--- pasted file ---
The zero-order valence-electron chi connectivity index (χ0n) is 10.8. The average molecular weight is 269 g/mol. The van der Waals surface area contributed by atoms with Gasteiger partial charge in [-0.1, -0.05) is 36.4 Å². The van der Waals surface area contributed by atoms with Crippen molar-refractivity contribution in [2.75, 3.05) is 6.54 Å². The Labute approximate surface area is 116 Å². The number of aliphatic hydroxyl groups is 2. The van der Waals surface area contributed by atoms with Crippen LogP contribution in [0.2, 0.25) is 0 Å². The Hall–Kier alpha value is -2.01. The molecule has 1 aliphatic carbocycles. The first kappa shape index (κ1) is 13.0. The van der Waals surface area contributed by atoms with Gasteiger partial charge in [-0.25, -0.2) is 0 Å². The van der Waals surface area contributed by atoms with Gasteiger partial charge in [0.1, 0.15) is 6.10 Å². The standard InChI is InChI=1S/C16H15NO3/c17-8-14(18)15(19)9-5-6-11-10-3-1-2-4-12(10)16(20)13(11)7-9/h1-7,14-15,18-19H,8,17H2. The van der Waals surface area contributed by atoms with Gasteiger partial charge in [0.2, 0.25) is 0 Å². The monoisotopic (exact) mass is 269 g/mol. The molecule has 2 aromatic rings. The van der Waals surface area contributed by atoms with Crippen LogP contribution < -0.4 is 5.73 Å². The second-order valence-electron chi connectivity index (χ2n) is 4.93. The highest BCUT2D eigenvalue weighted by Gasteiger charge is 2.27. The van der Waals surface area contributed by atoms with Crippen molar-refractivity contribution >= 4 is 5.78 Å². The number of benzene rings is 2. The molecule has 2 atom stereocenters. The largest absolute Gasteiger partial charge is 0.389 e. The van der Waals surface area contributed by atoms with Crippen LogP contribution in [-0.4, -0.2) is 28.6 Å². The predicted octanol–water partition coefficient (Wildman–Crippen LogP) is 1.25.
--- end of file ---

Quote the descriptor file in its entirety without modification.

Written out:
The zero-order valence-electron chi connectivity index (χ0n) is 10.8. The average molecular weight is 269 g/mol. The van der Waals surface area contributed by atoms with Gasteiger partial charge in [-0.1, -0.05) is 36.4 Å². The van der Waals surface area contributed by atoms with Crippen molar-refractivity contribution in [2.75, 3.05) is 6.54 Å². The Labute approximate surface area is 116 Å². The number of aliphatic hydroxyl groups is 2. The van der Waals surface area contributed by atoms with Crippen LogP contribution in [0.2, 0.25) is 0 Å². The Hall–Kier alpha value is -2.01. The molecule has 1 aliphatic carbocycles. The first kappa shape index (κ1) is 13.0. The van der Waals surface area contributed by atoms with Gasteiger partial charge in [-0.25, -0.2) is 0 Å². The van der Waals surface area contributed by atoms with Gasteiger partial charge in [0.1, 0.15) is 6.10 Å². The standard InChI is InChI=1S/C16H15NO3/c17-8-14(18)15(19)9-5-6-11-10-3-1-2-4-12(10)16(20)13(11)7-9/h1-7,14-15,18-19H,8,17H2. The van der Waals surface area contributed by atoms with Gasteiger partial charge in [0.2, 0.25) is 0 Å². The monoisotopic (exact) mass is 269 g/mol. The molecule has 2 aromatic rings. The van der Waals surface area contributed by atoms with Crippen LogP contribution < -0.4 is 5.73 Å². The second-order valence-electron chi connectivity index (χ2n) is 4.93. The highest BCUT2D eigenvalue weighted by Gasteiger charge is 2.27. The van der Waals surface area contributed by atoms with Crippen molar-refractivity contribution >= 4 is 5.78 Å². The number of benzene rings is 2. The molecule has 2 atom stereocenters. The largest absolute Gasteiger partial charge is 0.389 e. The van der Waals surface area contributed by atoms with Crippen LogP contribution in [-0.4, -0.2) is 28.6 Å². The predicted octanol–water partition coefficient (Wildman–Crippen LogP) is 1.25.